In aerobic control batch tests, the biomass from SBR1 and SBR2 had comparable PHA consumption rates (54.2 C-mmol/C-mol and 56.9 C-mmol/C-mol, respectively). The phosphate uptake rate in the biomass from SBR1 (21.0 P-mmol/C-mol) was 2 times higher than SBR2 (10.6 P-mmol/C-mol), while the glycogen formation rate in the biomass from SBR1 (12.5 C-mmol/C-mol) was 3.4 times lower than SBR2 (42.7 C-mmol/C-mol). Aerobic conversion rates were more sensitive to salt compared with anaerobic conversion rates. For the biomass from SBR1, the qPHAae, qPae, qGlyae dropped by 49, 58, and 49% at salinity of 0.171 mol/L NaCl and 41, 50, and 39% at salinity of 0.171 mol/L KCl (Figure 4C). Further inhibition occurred at higher salinity, especially on qPae, which decreased by 74% at 0.256 mol/L NaCl and 70% at 0.256 mol/L KCl (Figure 4C). The degree of inhibition on PHA consumption and glycogen formation of the biomass from SBR2 was similar to SBR1. The qPHAae decrease by 46–56% and qGlyae by 46–62% at all salinity tested (Figure 4D). However, the phosphate uptake of biomass from SBR2 was almost negligible at 0.171 mol/L NaCl or KCl, and at 0.256 mol/L NaCl or KCl, phosphate was released (Figure 4D). The differences in qPae and qGlyae between PAOI enriched biomass and PAOII enriched biomass were also significant (t-test, P < 0.01). In contrast to the phenomenon observed in anaerobic batch tests, at the same salinity in terms of mole concentration, the specific aerobic conversion rates measured from NaCl batch tests were lower than those measured from the KCl batch tests (t-test, P < 0.05 for qPae, qGlyae and qPHAan in PAOI enriched biomass; P < 0.1 for qGlyae in PAOII enriched biomass) regardless of the origin of biomass (Figures 4C,D). The difference in the inhibition on aerobic activities between NaCl and KCl was not as evident as those on anaerobic activities. For some aerobic conversions, the difference was smaller than the coverage of standard deviations, probably due to the low aerobic specific conversion rates which resulted in a high relative error.
Effect of Salt (Batch Tests) on the Anaerobic and Aerobic Stoichiometry of Enriched PAOI and PAOII Cultures
In anaerobic batch tests, the P-release/HAc-uptake ratio (P/HAc) and glycogen-consumption/HAc-uptake ratio (Gly/HAc) of the biomass from SBR1 (mainly PAOI) was stable when the salinity was increased from zero (i.e., control) to 0.171 mol/L NaCl or KCl (Table 3), which was in line with the limited inhibition observed by the kinetic rates. At salinity of 0.256 mol/L NaCl or KCl, the P/HAc increased to 0.71–0.75 P-mol/C-mol, whereas Gly/HAc did not vary much with the increase in salinity and remained around 0.33 C-mol/C-mol. The P/HAc of the biomass from SBR2 (mainly PAOII) was stable at all salinity tested, while Gly/HAc increased by approximately 21% at salinity of 0.171 mol/L NaCl or KCl and 70% at sanity of 0.256 mol/L NaCl or KCl (Table 3). The PHA formation/HAc uptake ratio (PHA/HAc) slightly decreased by 10–15% at all salinity tested for biomass from both SBR1 and SBR2 (Table 3).
TABLE 3. Stoichiometric values of enriched PAOI and PAOII cultures calculated from the batch experiments.
In aerobic control batch tests, the P-uptake/PHA consumption ratio (P/PHA) was higher in the biomass from SBR1 than SBR2, whereas the glycogen formation/PHA consumption ratio (Gly/PHA) was lower in the biomass from SBR1 than SBR2 (Table 3). The Gly/PHA was largely unaffected by salinity regardless of the origin of biomass. In contrast, the P/PHA decreased with increase in salinity. However, the changes of P/PHA with salinity were different for the biomass from SBR1 and SBR2. The P/PHA in the biomass from SBR1 gradually decreased with the increase in salinity (decreased by approximately 40% at salinity of 0.256 mol/L NaCl or KCl), while the P/PHA in the biomass from SBR2 was close to zero at salinity of 0.171 mol/L NaCl or KCl and was negative at salinity of 0.256 mol/L NaCl or KCl.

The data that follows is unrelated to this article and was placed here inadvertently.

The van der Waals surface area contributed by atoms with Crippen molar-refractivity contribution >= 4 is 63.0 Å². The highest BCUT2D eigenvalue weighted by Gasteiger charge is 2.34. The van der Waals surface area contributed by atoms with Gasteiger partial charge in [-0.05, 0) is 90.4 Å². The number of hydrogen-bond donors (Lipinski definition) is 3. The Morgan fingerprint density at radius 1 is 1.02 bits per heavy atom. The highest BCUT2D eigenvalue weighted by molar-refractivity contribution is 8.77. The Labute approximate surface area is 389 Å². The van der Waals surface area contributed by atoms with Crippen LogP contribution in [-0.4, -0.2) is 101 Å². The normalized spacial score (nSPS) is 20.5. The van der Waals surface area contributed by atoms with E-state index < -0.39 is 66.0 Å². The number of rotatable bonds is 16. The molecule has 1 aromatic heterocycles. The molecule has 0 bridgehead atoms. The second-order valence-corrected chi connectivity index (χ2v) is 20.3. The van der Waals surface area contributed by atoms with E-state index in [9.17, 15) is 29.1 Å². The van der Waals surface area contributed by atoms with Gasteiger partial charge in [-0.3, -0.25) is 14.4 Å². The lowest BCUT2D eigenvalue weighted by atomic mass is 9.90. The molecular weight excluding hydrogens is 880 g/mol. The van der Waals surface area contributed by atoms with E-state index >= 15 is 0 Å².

Confirmation of Intrinsic Physiological Differences Between PAOI and PAOII
Despite operating the two SBRs under the same condition for more than 7 months, highly enriched cultures of PAOI and PAOII were cultivated in SBR1 and SBR2, respectively. This suggests that the competitive difference between PAOI and PAOII was small and the type of inoculum having high abundance of PAOI or PAOII was an important parameter for their enrichment. Skennerton et al. (2015) also observed that the inocula were the major factor influencing the Accumulibacter clades enrichment in lab-scale reactors. Similarly, Lopez-Vazquez et al. (2009) simulated PAO/GAO competition indicating the difference in growth rate can be small at some conditions (e.g., pH = 7, temperature = 20°C) that the inoculum becomes important for the outcome of the competition. In addition, both cycle analysis and anaerobic control batch tests showed a relatively high P/HAc and low Gly/HAc for the biomass from SBR1, and a relatively low P/HAc and high Gly/HAc for the biomass from SBR2. Welles et al. (2015b) reported that when poly-P is not stoichiometrically limiting for the anaerobic VFA uptake, PAOI performed the typical PAO metabolism (showing P/HAc of 0.64 P-mol/C-mol and Gly/HAc of 0.29 C-mol/C-mol, pH = 7.0). In typical PAO metabolism, the ATP needed for VFA uptake and PHA formation was mainly derived from poly-P conversion; and the reducing power (NADH) needed for the conversion of VFA into PHA was provided by glycolysis of intracellularly stored glycogen, which also generated some ATP (Mino et al., 1998). In the same study by Welles et al. (2015b) and under similar conditions of no poly-P limitation, PAOII exhibited a mixed PAO-GAO metabolism (showing P/HAc of 0.22 P-mol/C-mol and Gly/HAc of 0.96 C-mol/C-mol, pH = 7.0). In GAO metabolism, ATP and NADH are derived 100% from glycolysis (Zhou et al., 2008). By comparing the anaerobic stoichiometric values in the current study to those obtained by Welles et al. (2015b), it can be confirmed that the biomass from SBR1 and SBR2 used different anaerobic metabolic pathways for VFA uptake. Taken together, the biomass from SBR1 with enriched PAOI culture and SBR2 with enriched PAOII culture exhibited intrinsic physiological differences.